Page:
To bear good fruit we have to also bear with the pruning process and it’s so worth it. Listen to the Podcast below.
To bear good fruit we have to also bear with the pruning process and it’s so worth it. Listen to the Podcast below.
Ladies, I believe God uses our everyday lives to speak to our hearts in extraordinary ways. I try everything possible not to use a public bathroom. Yes, I’m germaphobic. Not long ago, I had no choice but to use a public ladies room. Sigh heavily. As I entered, I became immediately uncomfortable with its conditions. I greeted the other ladies at the sink and attempted to find a clean enough stall to use. I thought about how much I hated cleaning the bathroom growing up and how much I still do, but I do it because I just can’t stand a dirty bathroom! As those thoughts rushed through my mind, I just wanted to hurry up and get out of there! Just then God spoke to my heart, Daughter, do you clean your bathroom with surrender? Abba Father, I love you but this is not the time to speak to me when I can’t hear you clearly for the dirt, smell and everything else in this bathroom! I just want to get out of here! Daughter, do you clean your bathroom with surrender?
As I washed my hands, and attempted to check my face in a mirror that had water, liquid soap and some dark substance I could not identify sprayed across it, I then exited the bathroom at 100 miles per hour, I paused outside the door and had to listen to God.
Stay with me ladies…
What God showed me is that there are negative thoughts that we allow to stick to us like soap scum sticks to the faucets, or to a shower wall. There are some emotions and attitudes that fester within our hearts that need to be scrubbed out with a strong cleanser and a durable brush just like the dirt that attempts to settle in the grooves of the shower and bath tiles. There are some stinky behaviors we have that we allow to hold on to us like those that wrap around the inside of a toilet bowl. And at times, we can’t even see the beauty of God in us because of the splatter of toothpaste, water or soap that is sprayed across the mirror. Perhaps that public ladies room was so dirty because several people didn’t care about the spills, splats and messes they left behind. If each person takes the time and cares enough to clean behind them—surrender to the process; then we’ll each enjoy a clean, fresh smelling public bathroom.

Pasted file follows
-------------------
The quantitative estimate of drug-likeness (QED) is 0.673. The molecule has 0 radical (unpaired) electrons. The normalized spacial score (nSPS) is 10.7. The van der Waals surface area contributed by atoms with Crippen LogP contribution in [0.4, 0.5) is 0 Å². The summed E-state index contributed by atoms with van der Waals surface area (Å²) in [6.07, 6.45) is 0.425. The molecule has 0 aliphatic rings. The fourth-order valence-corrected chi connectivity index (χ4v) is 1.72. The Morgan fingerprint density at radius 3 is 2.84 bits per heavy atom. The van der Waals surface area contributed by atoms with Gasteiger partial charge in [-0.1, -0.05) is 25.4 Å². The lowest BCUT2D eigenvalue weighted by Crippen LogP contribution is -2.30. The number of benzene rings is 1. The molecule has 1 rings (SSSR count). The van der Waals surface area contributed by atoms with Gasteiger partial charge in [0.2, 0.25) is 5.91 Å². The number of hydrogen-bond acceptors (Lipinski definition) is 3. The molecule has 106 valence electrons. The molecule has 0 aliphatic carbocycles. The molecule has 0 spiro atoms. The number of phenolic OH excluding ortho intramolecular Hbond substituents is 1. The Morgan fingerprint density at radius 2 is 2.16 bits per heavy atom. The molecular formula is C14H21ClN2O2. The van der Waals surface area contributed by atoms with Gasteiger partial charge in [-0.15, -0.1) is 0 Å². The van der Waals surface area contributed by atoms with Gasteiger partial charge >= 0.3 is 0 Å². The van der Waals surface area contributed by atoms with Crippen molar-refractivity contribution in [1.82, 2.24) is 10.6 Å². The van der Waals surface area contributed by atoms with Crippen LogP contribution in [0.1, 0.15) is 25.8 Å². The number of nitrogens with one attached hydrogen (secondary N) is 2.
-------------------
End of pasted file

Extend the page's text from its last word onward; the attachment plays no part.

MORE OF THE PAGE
I told you that God will use our everyday lives to show us extraordinary things. That day when I exited that ever so nasty public ladies room, I received a lesson from God that I’m passing on to you and that is, let us clean our bathrooms with surrender and care. The bathroom in this message is a metaphor for the conditions of our own lives. Our thoughts, attitudes, words and behaviors can be stinky at times and need a deep cleansing. If we fight the process then we won’t enjoy the clean, fresh smelling life God has for us to live and we won’t be able to help other women to do the same. Does it mean we’ll never need to be cleaned-up again? No, but the more we surrender to the cleaning, the less work has to be done each time.
Here are just a few ways to surrender to the deep cleaning needed in our lives?
Ladies, that deep cleansing is not a one-time thing just as cleaning the bathroom is a daily or weekly event in all of our homes, so don’t fret or become discouraged when you feel the tug on your heart from the Holy Spirit saying, it’s time for some deeper cleansing in your heart, mind and life. He loves us that much!
I want to encourage you to fall in love with the God of the Bible and with His Word and that’s where the deeper cleaning comes from. Make the decision to ingest His Word the way a puppy devours a bowl of food the moment it’s put in front of him. He won’t come up for air until the bowl is licked clean. It took years for me to have that type of hunger for God’s Word. Thank you for the privilege to share with you today.
Praying with you and walking this amazing and challenging journey in Christ with you!
2 Timothy 2:15 (AMP) Study and be eager and do your utmost to present yourself to God approved (tested by trial), a workman who has no cause to be ashamed, correctly analyzing and accurately dividing [rightly handling and skillfully teaching] the Word of Truth.
Please read this fully to get my heart—not to offend but for us to examine ourselves in the American Christian culture today. I grew up in an era where it was natural to see a Bible open and being read by the majority of people in church. I also had the pleasure of being exposed to godly Grandparents on a regular basis so I saw a consistent flow of bible reading in their home, especially with Grandma. Grandma would have me sit on the enclosed porch and read passages and chapters from the KJV for discussion. While most of it I didn’t understand as a child, truthfully, I gained more understanding from the combination of my reading, hearing it at church, and sitting under Grandma’s additional explanations and teachings. From her I learned to read the Word and the importance of prayer.